As of this morning, thousands of nurses at two major hospitals in New York City are officially on strike. While tentative deals had been reached for nurses at several other hospitals in the area, talks with three of Montefiore Medical Center’s locations in the Bronx and Mount Sinai’s flagship hospital on Manhattans’s Upper East Side broke down overnight.
In a statement released today, the New York State Nurses Association (NYSNA) said, “After bargaining late into the night at Montefiore and Mount Sinai Hospital yesterday, no tentative agreements were reached. Today, more than 7,000 nurses at two hospitals are on strike for fair contracts that improve patient care.”
Hundreds of nurses and supporters filled streets near the hospitals Monday morning, seeking a end to chronic understaffing that they say leaves nurses caring for too many patients. These claims of long hours in unsafe conditions have been echoed by other nurses throughout the United States and in the United Kingdom.
“Our bosses created the understaffing crisis by failing to hire and retain enough nurses … leaving the rest of us to work short staffed,” said NYSNA president Nancy Hagans, in a virtual press conference. “The hospital is often so overcrowded that patients are admitted in beds in the hallway instead of hospital rooms.”
According to Hagans, Montefiore currently has 760 nursing job vacancies and that the emergency department is responsible for 20 patients, instead of the standard three.
Mount Sinai spokesperson Lucia Lee told CNN “NYSNA leadership walked out of negotiations shortly after 1 a.m. ET, refusing to accept the exact same 19.1 percent increased wage offer agreed to by eight other hospitals, including two other Mount Sinai Health System campuses, and disregarding the governor’s solution to avoid a strike.” NYSNA says 19 percent pay raises are not enough to solve these staffing issues.
Mount Sinai also added that the focus on staffing-to-patient ratios “ignores the progress we have made to attract and hire more new nurses, despite a global shortage of healthcare workers that is impacting hospitals across the country.”
On Saturday January 7, nurses at New York-Presbyterian Hospital ratified a deal that will provide raises of seven, six, and five percent over the next three years, in addition to increasing staffing levels. This deal covers 4,000 nurses and is seen by some as a template for the negotiations with other hospital systems.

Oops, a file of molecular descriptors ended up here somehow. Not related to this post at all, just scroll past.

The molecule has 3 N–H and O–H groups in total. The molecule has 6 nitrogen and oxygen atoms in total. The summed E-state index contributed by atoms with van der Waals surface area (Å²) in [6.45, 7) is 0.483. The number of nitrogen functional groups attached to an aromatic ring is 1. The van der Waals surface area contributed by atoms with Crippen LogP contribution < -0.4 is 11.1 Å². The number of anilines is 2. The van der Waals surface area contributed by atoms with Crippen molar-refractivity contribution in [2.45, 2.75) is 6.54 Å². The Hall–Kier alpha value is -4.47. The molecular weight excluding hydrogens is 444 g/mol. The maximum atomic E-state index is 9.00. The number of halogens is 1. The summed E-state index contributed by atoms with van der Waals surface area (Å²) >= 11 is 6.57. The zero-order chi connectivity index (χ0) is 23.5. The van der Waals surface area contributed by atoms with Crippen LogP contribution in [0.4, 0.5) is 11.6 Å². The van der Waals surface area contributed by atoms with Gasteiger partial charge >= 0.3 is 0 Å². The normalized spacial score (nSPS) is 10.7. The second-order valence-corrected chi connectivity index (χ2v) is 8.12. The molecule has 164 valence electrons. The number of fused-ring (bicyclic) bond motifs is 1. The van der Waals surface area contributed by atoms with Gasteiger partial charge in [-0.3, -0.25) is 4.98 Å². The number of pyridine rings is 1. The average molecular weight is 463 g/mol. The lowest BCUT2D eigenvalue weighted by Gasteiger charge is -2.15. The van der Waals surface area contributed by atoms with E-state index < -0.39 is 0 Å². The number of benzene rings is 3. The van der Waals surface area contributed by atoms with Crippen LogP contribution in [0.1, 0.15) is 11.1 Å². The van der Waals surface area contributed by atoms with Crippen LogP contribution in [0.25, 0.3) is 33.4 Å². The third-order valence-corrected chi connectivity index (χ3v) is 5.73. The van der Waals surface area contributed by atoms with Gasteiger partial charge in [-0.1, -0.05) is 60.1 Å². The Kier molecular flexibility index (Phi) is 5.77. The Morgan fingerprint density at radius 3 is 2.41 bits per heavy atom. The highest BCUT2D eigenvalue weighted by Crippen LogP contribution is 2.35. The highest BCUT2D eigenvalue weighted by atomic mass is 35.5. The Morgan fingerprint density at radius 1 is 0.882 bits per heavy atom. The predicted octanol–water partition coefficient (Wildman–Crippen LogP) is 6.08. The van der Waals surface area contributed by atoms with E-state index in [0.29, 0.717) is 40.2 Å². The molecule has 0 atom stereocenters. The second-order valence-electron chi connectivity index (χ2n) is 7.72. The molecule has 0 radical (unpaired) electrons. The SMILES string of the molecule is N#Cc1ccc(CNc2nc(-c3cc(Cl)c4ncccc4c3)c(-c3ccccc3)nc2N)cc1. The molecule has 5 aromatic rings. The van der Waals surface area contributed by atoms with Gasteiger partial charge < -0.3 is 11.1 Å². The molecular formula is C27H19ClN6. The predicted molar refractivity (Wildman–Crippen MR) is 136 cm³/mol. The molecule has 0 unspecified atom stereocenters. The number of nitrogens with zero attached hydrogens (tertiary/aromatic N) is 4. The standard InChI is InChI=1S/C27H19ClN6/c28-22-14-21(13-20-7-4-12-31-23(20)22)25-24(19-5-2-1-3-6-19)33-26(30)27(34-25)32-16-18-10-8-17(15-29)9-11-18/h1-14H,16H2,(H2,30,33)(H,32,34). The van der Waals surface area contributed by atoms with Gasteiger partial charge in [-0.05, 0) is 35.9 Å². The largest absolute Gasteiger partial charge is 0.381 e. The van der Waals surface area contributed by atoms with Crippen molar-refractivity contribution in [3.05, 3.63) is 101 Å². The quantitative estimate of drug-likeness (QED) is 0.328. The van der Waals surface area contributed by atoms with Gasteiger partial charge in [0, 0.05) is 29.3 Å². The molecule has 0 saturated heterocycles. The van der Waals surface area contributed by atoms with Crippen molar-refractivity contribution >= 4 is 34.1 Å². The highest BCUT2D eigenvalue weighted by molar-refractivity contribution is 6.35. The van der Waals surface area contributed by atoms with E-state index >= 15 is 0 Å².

On Sunday, a tentative contract was agreed upon by nurses at two facilities within the Mount Sinai system, but negotiations continue at the system’s Upper East Side hospital.
Late on Sunday, New York Governor Kathy Hochul attempted a final move to prevent the strike, suggesting that the hospitals and the union agree to a binding arbitration deal. This deal would have continued the bargaining discussions and cancelled the strike.
These hospitals are not the only facilities in New York City hospitals bargaining over new contracts. A strike notice has been issued by nurses at Wyckoff Heights Medical Center in Brooklyn for January 17, if negotiations there continue to stall.
It follows a nationwide trend of dissatisfaction in the workplace. According to the Cornell University School of Industrial and Labor Relations, there were 385 strikes in 2022, a 42 percent increase from 270 strikes in 2021. Additionally, four out of the 20 strikes reported by the US Labor Department last year involved nurse’s unions, with many citing health problems and burnout among its members.
In September 2022, 15,000 members of the Minnesota Nurses Association went on strike. A second strike was averted in December, after a new deal was reached that included significant pay increases and “unprecedented language” that allows nurses to have a say in staffing at hospitals.
In Great Britain, the National Health Service (NHS) is also facing strikes by ambulance drivers and nurses. Up to 100,000 members of the Royal College of Nursing (RCN) went on strike in December 2022, saying that their low pay is leading to staffing shortages that put patients at risk and overworks staff. Additional strikes are planned for January 18 and 19.
Pat Cullen, RCN General Secretary, told Times Radio’s Past Imperfect podcast that she wanted Health Secretary Steve Barclay to move much closer to the 19 percent increase that nurses are seeking. Prime Minister Rishi Sunak has hinted at more accommodating negotiations saying he wants, “reasonable dialogue with the unions about what’s responsible and fair.”